Bobby Mitchell – Hall of Fame Redskins wide receiver/running back

Charley Taylor – Hall of Fame Redskins wide receiver; Jerry’s teammate at Arizona State

Chris Hanburger – Hall of Fame Redskins linebacker

Brig Owens – Redskins cornerback; Jerry’s roommate

Dave Kopay – Redskins running back

Larry Brown – Redskins running back

Billy Kilmer – Redskins quarterback

Calvin Hill – Redskins running back

Jean Fugett – Redskins tight end

Bruce Allen – George Allen’s son; current Redskins general manager

Mark Murphy – Redskins safety; current Packers President and CEO

George Solomon Washington Post

Leonard Shapiro Washington Post

Lynn Rosellini Washington Star

David Mixner – Author; friend of Jerry’s; Gay Rights activist

David Maraniss – Vince Lombardi biographer

Provided below are some select quotes from Jerry Smith: A Football Life:

“When you needed a play to be made, you knew you could throw the ball to him and you knew some way, somehow he was going to catch the thing.” – Sonny Jurgensen

“This guy was a tremendous football player. Tough as nails, great hands – just so dependable.” – Bobby Mitchell

“This was really good. At least I was sharing something of myself with someone who is close and understood all that I had been through.” – Dave Kopay on his relationship with teammate Jerry Smith

“He was living in real fear and real scared; really alone and terrified that he was going to lose everything.” – David Mixner

“There was that fear because you don’t want somebody to take away something that you love doing and you love it so much.” – Brig Owens

 “I think there was a suspicion but it was not like we were trying to ‘out’ him. It was a different era [in regards to the media].” – Leonard Shapiro

“One of the things I learned is that a person’s sexual preference has nothing to do with their heart.” – Calvin Hill




At what point does gay athlete issue not become a story anymore? Inside account on who got Sam story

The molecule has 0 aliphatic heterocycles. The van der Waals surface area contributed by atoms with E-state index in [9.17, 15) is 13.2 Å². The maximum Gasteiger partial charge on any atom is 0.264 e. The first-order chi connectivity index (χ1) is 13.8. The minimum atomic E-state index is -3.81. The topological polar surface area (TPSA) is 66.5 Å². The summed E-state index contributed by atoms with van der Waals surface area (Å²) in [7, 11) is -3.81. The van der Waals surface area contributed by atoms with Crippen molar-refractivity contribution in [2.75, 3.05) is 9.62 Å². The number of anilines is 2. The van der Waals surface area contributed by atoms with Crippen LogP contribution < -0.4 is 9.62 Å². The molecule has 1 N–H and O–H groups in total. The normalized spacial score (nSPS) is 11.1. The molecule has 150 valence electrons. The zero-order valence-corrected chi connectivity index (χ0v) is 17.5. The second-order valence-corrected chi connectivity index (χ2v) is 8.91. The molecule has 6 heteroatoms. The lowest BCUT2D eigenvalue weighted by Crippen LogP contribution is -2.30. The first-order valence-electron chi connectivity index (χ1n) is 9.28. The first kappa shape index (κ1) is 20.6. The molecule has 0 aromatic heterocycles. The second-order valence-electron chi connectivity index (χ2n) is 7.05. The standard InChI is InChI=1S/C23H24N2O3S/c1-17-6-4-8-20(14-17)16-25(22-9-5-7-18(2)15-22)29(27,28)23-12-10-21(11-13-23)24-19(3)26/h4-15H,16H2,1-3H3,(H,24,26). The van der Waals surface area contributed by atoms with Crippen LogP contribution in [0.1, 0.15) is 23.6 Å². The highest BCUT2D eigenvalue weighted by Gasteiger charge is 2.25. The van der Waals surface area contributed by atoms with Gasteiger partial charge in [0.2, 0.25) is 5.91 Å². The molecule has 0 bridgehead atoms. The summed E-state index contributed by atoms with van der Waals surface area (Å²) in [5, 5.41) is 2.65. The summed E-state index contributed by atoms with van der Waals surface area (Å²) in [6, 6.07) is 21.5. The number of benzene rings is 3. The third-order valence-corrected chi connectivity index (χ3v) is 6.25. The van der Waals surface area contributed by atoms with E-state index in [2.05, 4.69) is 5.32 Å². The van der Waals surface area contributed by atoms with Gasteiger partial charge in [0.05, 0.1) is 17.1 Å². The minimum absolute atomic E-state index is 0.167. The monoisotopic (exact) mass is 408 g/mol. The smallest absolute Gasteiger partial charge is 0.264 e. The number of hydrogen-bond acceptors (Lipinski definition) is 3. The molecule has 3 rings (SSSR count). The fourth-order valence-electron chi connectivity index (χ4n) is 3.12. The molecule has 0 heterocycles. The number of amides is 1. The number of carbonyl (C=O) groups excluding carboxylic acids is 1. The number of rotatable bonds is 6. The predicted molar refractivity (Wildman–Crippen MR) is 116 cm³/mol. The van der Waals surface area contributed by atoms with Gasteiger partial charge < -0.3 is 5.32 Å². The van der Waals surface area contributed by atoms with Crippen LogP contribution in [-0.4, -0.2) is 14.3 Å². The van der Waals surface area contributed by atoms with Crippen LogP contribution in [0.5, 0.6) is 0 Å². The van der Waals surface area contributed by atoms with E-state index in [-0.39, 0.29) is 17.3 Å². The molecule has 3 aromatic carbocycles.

As I said when Jason Collins came out last spring, it pains me that this is a story in 2014. By this time, I had hoped an athlete’s sexual orientation wouldn’t matter anymore.

You would have to be naive to think that there haven’t been gay athletes in the locker rooms in all sports for many years. The recent NFL Network A Football Life documentary on Jerry Smith showed that his Washington teammates were aware that he was gay. It didn’t matter. What mattered was that the guy could play.

Deion Sanders had this tweet last night:

From Bears tight end Martellus Bennett.

Yet in 2014, it still is a major story. As of last night, more than avid football fans know about Michael Sam.

Cyd Zeigler, writing for Outsports at SB Nation, served as an advisor to Sam’s representatives on how to break the story. He wrote about the inside story.

Zeigler writes:

The second order of business was to determine where to break the story. Bragman knew the importance of this decision. For him, there was one determining factor: Who had earned it?

Howard already knew he wanted the TV element to be on ESPN. He has a working relationship with ABC, who shares a parent company — Disney — with ESPN.  He had worked with Chris Connelly before and respected his work, and he knew ESPN would treat Sam well. Plus, ESPN is a sports media outlet with a good track record on LGBT sports issues: The story had to be the football, the sport.

Bragman also wanted to include Outsports in the plan. He knew we would be talking “20 times a day” as this unfolded, and he wanted to give Outsports the “behind the scenes” story, the insight into how the story came about. No one else in the media would have been in the middle of strategy conversations, and it was a story Bragman felt needed to be told.

“Outsports has been light years ahead of any other publication on this topic,” he said. “And I think Outsports has earned it.”

As for the print side, Sam’s representatives eventually decided on John Branch of the New York Times.

“I know a lot of people will be pissed,” Bragman said. “There are a lot of friends in the media who won’t be happy because they didn’t get the story. And there will be lots of people trying to explain to me that we need to do the cover of their magazine. Part of the strategy is to announce it once, announce it well and let Michael focus on his football.”

Zeigler writes the timing of the announcement was pushed up because speculation was becoming rampant about Sam.

A sooner coming-out date had to be after the Super Bowl. Despite the Olympics starting Feb. 7, the announcement had to be early in the week of Feb. 10. While the Olympics would be taking up some space, everyone knew the story of the first soon-to-be NFL player to come out publicly would muscle its way through the Olympic headlines.